Most photographers are visual people, which means writing about your work may not come naturally. However, if you’d like your work published, or you’d like to create a book, writing skills can definitely come in handy.
Here at Street Photography Magazine, we’ve found that even those who don’t consider themselves writers can create excellent written content about their work by simply answering a few questions. If you’d like to write something about your work, here’s how you can do it in two easy steps:
Step 1: Choose a Topic to Write About
After you’ve selected your images (around 12 photos is more than enough for most photo projects), there are a few different approaches you can take when writing about your work. Ask yourself, what kind of article your photos lend themselves to.
- Subject-based projects are usually a about group of photos that center on a specific person, group of people, or a place.
- How-to articles are ideal if your images focus on a specific photographic technique – either in-camera or during post-processing.
- Creative or abstract projects can feature photos that center around an idea or philosophy rather than a concrete person or place.
- Photographer profiles or interviews are a good way to show off a broader portfolio of images. You can give readers an idea of your overall work while writing about yourself as a photographer, which could include information about your background, approach, or techniques.
Step 2: Ask Yourself a Few Questions
Once you’ve decide what kind of article to write, all you need to do is “interview yourself” about the topic. Below are some sample questions to get you started. Simple think of how you would answer the question out loud if a friend asked you, and write down what you would say to them. Try to expound on the reasons behind your answers too. If you do that, you’ll have an article ready to accompany your photos in no time at all.
- Who or what is this project about?
- Where did you take the photos and for how long?
- Why did you choose to photograph this subject? (Think, what is your motivation?)
- What is special or unique about the subject material?
- How did you capture that uniqueness? (What social means or photographic techniques did you use?)
- Is this an ongoing project?
- What do you hope people see when they look at the photos?
Eva Mallis’ article “Queens, the World’s Borough” is a good example of a well-written project-based article.
- What technique did you use to create this series of images?
- Could you tell us step-by-step what you did during the process?
- How did you come up with the idea?
- What were the challenges and how did you overcome them?
- How can others create similar projects using your techniques?
See Bob Patterson’s article, “Improve Your Street Photography with Simple Routines” to see what a good how-to article looks like.
Creative or Abstract Projects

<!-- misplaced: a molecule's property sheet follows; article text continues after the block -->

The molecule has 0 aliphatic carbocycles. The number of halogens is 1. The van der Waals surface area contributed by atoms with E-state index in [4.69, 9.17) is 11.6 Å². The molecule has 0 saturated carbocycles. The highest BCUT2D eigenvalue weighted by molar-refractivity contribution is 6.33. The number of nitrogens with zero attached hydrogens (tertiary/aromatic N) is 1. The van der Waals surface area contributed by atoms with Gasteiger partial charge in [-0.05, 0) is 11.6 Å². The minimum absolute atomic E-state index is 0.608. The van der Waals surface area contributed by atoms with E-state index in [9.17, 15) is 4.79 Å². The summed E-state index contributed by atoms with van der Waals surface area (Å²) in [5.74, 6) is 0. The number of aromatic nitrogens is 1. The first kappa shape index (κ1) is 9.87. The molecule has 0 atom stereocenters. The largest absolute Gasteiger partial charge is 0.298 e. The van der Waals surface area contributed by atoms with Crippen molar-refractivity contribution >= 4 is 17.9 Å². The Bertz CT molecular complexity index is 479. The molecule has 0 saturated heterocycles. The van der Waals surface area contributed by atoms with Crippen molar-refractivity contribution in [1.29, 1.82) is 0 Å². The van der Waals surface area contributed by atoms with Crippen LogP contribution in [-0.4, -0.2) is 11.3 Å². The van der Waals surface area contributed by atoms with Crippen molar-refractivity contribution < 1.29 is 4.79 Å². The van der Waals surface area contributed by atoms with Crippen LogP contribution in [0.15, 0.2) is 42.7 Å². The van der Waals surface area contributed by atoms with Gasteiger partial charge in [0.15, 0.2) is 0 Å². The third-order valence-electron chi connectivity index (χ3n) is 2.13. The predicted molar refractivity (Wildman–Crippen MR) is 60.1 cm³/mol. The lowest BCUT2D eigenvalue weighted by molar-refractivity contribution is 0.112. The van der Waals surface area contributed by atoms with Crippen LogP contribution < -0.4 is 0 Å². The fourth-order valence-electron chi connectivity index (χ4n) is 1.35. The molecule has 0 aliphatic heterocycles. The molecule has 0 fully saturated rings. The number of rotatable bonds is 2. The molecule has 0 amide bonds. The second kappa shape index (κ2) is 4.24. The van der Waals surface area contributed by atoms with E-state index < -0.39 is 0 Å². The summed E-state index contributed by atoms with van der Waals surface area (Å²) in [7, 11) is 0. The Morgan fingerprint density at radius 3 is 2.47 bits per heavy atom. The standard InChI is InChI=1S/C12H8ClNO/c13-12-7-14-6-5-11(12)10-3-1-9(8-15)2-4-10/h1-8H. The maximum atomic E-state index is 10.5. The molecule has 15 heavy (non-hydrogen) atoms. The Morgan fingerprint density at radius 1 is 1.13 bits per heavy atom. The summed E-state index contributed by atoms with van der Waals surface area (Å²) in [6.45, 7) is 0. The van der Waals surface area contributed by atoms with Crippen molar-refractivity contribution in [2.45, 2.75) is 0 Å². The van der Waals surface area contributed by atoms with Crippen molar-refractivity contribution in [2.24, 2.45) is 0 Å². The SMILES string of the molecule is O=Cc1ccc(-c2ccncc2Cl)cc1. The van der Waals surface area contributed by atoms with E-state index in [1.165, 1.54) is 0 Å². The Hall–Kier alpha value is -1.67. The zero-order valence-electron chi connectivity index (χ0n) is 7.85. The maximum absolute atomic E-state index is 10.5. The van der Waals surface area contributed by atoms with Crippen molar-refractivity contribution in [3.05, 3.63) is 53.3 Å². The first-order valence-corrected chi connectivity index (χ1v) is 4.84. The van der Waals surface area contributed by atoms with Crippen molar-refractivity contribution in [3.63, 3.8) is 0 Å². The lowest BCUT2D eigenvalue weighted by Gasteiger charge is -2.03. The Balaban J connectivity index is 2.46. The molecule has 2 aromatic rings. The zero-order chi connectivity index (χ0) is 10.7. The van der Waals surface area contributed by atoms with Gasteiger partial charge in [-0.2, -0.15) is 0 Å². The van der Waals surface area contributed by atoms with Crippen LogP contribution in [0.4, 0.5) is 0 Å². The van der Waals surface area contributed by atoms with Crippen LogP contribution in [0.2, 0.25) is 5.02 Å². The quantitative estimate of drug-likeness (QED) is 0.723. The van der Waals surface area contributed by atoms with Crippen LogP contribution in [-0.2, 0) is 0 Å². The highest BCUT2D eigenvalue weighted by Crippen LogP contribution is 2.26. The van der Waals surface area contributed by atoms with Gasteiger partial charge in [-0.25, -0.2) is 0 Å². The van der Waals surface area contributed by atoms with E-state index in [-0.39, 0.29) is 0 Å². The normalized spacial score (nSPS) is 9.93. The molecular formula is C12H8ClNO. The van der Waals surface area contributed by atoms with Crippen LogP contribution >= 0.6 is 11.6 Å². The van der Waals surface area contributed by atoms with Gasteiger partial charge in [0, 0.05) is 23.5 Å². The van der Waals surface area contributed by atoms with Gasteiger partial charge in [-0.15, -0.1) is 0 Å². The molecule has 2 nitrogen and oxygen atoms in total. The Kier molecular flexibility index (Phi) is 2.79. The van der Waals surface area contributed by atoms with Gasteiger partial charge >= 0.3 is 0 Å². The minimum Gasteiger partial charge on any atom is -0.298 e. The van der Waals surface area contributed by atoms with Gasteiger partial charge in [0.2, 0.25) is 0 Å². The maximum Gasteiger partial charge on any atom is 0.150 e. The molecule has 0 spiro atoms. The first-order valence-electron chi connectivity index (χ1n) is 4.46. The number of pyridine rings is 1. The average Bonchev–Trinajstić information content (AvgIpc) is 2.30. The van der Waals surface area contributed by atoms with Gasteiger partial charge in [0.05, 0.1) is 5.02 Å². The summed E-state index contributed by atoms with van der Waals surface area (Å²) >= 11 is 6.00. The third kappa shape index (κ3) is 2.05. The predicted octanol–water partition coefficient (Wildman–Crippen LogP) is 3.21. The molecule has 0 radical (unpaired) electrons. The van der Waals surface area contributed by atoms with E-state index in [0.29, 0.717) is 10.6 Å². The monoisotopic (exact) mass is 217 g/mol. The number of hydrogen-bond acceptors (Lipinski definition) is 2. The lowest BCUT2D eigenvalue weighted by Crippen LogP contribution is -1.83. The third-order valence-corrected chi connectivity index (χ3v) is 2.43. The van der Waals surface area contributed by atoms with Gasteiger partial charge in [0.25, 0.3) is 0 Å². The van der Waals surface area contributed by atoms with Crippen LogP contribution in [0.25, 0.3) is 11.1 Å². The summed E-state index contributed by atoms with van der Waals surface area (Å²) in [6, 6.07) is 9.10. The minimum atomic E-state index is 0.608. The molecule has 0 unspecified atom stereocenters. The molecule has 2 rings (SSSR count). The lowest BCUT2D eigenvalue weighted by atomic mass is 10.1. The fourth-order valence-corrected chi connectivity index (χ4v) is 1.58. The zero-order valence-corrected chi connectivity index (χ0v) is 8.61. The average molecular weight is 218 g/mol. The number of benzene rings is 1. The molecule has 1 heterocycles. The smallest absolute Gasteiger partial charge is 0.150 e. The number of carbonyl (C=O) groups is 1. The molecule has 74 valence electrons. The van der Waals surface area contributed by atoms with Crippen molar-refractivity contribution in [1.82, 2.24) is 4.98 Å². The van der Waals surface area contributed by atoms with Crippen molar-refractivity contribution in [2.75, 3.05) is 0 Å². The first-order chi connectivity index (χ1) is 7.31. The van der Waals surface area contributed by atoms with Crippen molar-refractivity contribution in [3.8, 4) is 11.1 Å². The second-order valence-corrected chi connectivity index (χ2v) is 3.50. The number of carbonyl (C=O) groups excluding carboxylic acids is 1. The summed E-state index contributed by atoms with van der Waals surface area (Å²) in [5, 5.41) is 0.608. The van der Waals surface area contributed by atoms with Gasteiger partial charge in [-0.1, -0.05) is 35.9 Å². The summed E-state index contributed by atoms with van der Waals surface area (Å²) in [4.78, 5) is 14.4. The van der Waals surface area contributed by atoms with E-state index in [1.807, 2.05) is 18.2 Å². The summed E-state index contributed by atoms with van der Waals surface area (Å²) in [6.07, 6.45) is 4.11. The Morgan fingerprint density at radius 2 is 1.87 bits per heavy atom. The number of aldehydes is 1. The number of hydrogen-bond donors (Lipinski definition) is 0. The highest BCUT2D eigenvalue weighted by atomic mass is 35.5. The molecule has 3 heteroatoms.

- What feeling, emotion, or thought do your images transmit?
- Why is that important to you?
- How did you create something abstract from a physical scene?
- What’s your creative process?
- What inspires you to make this kind of image?
- What do you hope to show viewers with your images?
Nelson Gonzalez Leal’s article, “Eight Images” is a collection of images that transmit a feeling, rather than something tangible.
Photographer Profiles or Interviews
- Where do you live and photograph?
- How did you get into street photography?
- How would you describe your photographic style?
- What kind of images do you enjoy making the most and why?
- What does street photography mean to you?
- What is your most memorable moment while doing street photography?
- What is your favorite photo you ever shot and why?
- What has street photography taught you?
Here’s an interview with Ori Levi that shows how you could write about yourself as a photographer.
Write down the answers to the questions that best match your photo series. Try to arrange your thoughts in a logical order. Run a spell check on your written answers and fix any grammar or spelling errors it shows you. Finally, show your work to a friend. Ask them what they think about it and what they think you can improve. If they give you suggestions, don’t get offended. Finally, submit your article, along with your photos to our magazine for review! We may just select it for publication.
Oh, and one more bonus tip for you. If you are too embarrassed to share what you’ve written with a friend, or if you are afraid they won’t give you a truthful opinion, submit the article to us for a first review. We may be able to offer you helpful suggestions to turn your first draft into a complete photo project, complete with written content.
You’ve got this!
- Tips for Creating a Photo Project Article
- Tips for Getting Your Work Published in SPM (Podcast)
- How to Start a (Successful) Street Photography Project
- How to Get Your Street Photography Published (Individual Images)
- Improve Your Photography by Writing About It
- Single Photo Submission Form
- Photo Project (with Article) Submission Form